Could we lose the brother's suicide?

The TV Set’ is a very, very dark comedy that isn’t intended for a broad audience at all and therefore came out on a small independent label and wasn’t really seen by many people. Fittingly, it’s about a television program, a very, very dark comedy that isn’t intended for a broad audience at all BUT gets picked up by a major network and then gets watered down to reach the broadest possible audience. There are big(ish) names in the film – David Duchovny, Sigourney Weaver and Ioan Gruffudd – so it was a surprise that this film flew completely under the radar. It’s pretty good, no big laughs but a steady flow of chuckles. It’s interesting to see how the network television system works in all its ugliness. There are plenty of parts where, like Duchovny, you want to punch the suits in their stupid collective face. The thing is – who really cares? This film, with its many digs at the system, is aimed at such a narrow audience, that the focus group scene that’s played for laughs seems very appropriate. I enjoyed ‘The TV Set’, definitely, but one of the running punchlines is sleazy reality television shows, like ‘Slut Wars’, the network’s flagship show. Gruffudd’s character is kind of redundant, he begins as an exec who’s going to stand up for the writer’s vision, and then he bottles it. There is an imbalance between the serious, quite astute humour and obvious (dare I say… broad?) jokes. There’s an impassioned speech from Duchovny about the need for original and not lowest-common-denominator programming, and then he yells at his agent for not having seen ‘Taxi Driver’. I never saw director Jake Kasdan’s previous film ‘Orange County’, but I enjoyed his debut ‘Zero Effect’, and his profile’s about to get a lot bigger because he’s part of Team Apatow and this winter’s ‘Walk Hard’ is his too. Check out ‘The TV Set’, but don’t expect to get too much out of it.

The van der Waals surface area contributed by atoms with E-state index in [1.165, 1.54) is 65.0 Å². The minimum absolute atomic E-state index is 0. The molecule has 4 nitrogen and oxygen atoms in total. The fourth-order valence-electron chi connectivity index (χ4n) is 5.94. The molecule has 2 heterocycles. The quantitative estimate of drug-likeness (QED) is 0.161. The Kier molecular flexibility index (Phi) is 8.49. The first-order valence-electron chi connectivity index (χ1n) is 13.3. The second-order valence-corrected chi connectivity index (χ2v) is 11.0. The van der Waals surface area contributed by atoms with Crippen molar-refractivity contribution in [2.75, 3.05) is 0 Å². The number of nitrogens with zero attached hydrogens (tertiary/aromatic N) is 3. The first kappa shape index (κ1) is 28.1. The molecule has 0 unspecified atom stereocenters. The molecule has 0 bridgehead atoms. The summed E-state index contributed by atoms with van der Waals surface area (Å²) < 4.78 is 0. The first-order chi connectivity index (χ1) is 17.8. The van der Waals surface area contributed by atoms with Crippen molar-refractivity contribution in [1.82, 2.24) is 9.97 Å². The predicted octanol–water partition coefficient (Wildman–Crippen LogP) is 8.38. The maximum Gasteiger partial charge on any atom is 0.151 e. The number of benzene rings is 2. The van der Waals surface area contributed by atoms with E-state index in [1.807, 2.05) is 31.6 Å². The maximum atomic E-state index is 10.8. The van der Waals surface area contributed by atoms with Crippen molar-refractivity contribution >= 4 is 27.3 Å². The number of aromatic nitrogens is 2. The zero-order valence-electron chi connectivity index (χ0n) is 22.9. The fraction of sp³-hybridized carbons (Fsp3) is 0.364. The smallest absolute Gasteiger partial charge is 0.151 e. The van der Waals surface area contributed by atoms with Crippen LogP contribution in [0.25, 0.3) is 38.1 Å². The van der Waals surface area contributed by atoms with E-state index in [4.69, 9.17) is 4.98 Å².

Incidentally, series two of ‘Extras’ makes many of the same points in funnier ways.

This is it, this is it, this is it

I'm not the first person to write about Glasvegas, but I may well be the most handsome. I've been listening to their song 'It's My Own Cheatin' Heart That Makes Me Cry' a lot of times, and I'm still not sure how to put it into words. So I'll let Alan McGee do it for me. Do you think he likes exaggeration?:

"It's a DIY epic of pop regret, the sound of Scottish Morrissey singing Del Shannon's songs with Phil Spector arrangements and Jesus and Mary Chain fuzz meeting Noel Gallagher's anthem addiction. An utterly unique proposition and totally soulful." [from 'Viva Glasvegas']

Their are more downloads from the jukebox at their site, and they're all great, and I recommend them highly.

[download Glasvegas - It's My Own Cheatin' Heart That Makes Me Cry (Home Tapes)]

The pain of someone you love

Today's winner of the "Fantastic Music Videos that Samir arbitrarily remembered while walking to the bank this morning" is... 'Stop Your Crying' by Spiritualized (2001).

In context... It was the first new material they'd put out after 'Ladies and Gentlemen, We Are Floating in Space' was named NME's album of the year, and so there was more attention on the band than ever before. I remember hearing the song on XFM for the first time and shrugging a little. It's okay, but the lyrics never really struck me. Nice use of an orchestra and a gospel choir, though... And the cover art was pretty ghoulish. Luckily for me, the album 'Let It Come Down' is astonishing and has far better songs.

But then I saw the video.